Babies delivered by Caesarean section may have an increased risk for obesity in childhood, a new study suggests.
In the study, children born by c-section had double the odds of being obese at age 3, compared with those born vaginally, the researchers said.
The results held even after the researchers took into account factors that might increase a child's risk for obesity, including the mother's weight before pregnancy, her weight gain during pregnancy, and the child's birth weight.
The findings suggest that prevention of childhood obesity may be yet another reason to avoid unnecessary c-sections, said study researcher Dr. Susanna Huh, a gastroenterologist at Children's Hospital Boston. C-sections have previously been associated with an increased risk of asthma for children, and an increased risk of bleeding and infection for mothers.
Currently, about one-third of babies in the United States are born by c-section.
The study only found an association, and not a cause-effect link. It's possible factors not accounted for in the study could explain the link.
For now, mothers who choose to have their babies delivered by c-section without a medical reason should be aware of this link, Huh said.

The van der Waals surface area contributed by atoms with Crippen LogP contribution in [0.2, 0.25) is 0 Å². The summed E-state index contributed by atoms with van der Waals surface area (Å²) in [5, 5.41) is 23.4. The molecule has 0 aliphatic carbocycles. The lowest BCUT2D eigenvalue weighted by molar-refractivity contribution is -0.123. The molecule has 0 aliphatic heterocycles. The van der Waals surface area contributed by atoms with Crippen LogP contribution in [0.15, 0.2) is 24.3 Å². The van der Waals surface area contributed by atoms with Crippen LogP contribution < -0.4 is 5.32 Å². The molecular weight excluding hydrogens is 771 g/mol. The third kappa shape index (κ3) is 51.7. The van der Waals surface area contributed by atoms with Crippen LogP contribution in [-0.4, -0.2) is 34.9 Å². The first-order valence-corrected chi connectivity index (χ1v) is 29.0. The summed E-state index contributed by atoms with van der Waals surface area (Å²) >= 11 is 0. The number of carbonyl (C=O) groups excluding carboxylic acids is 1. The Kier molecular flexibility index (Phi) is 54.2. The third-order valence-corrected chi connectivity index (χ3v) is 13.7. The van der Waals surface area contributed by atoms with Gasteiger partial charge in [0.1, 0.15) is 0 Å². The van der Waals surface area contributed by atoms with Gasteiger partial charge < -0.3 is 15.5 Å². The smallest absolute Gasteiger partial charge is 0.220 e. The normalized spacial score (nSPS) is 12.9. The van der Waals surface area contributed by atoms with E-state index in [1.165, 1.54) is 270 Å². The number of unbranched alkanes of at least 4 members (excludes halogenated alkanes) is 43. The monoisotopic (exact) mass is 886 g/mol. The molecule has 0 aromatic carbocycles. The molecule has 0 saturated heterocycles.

Huh and colleagues analyzed information from 1,255 mothers and their children from eastern Massachusetts. Mothers joined the study before they were 22 weeks pregnant, and the children were followed until age 3.
About 22 percent of the babies were delivered by c-section.
Just under 16 percent of children born by c-section were obese at age 3, compared with 7.5 percent of children born vaginally.
After accounting for a number of factors that could influence the children's obesity risk, including whether they were breastfed and how many calories they ate at age two, the link held true.
When the researchers limited their analysis to include only women who were not overweight before pregnancy, the strength of the link increased.
There was no link between birth by c-section and risk of being overweight (but not obese) at age 3, the researchers said.
Participants had relatively high levels of education and income, and the results may not apply to the population as a whole, the researchers said.
Gut bacteria and obesity
The study is well done and "adds more to the ammunition we already have, which is enormous, to avoid unnecessary c-sections," said Dr. Mitchell Maiman, the chairman of Obstetrics and Gynecology at Staten Island University Hospital, who was not involved in the work.
Although the exact cause of the link is unknown, the researchers speculated the composition of gut bacteria in children born by c-section may put them at risk for obesity.
Previous studies have shown babies born by c-section have a higher proportion of bacteria called Firmicutes, and a lower proportion of bacteria called Bacteroides, compared with babies born vaginally. Studies in mice suggest higher numbers of Firmicutes may increase the risk of obesity, and studies in people suggest lowering Firmicutes levels is associated with weight loss, the researchers said.
The study was published online on May 23 in the journal Archives of Disease in Childhood.
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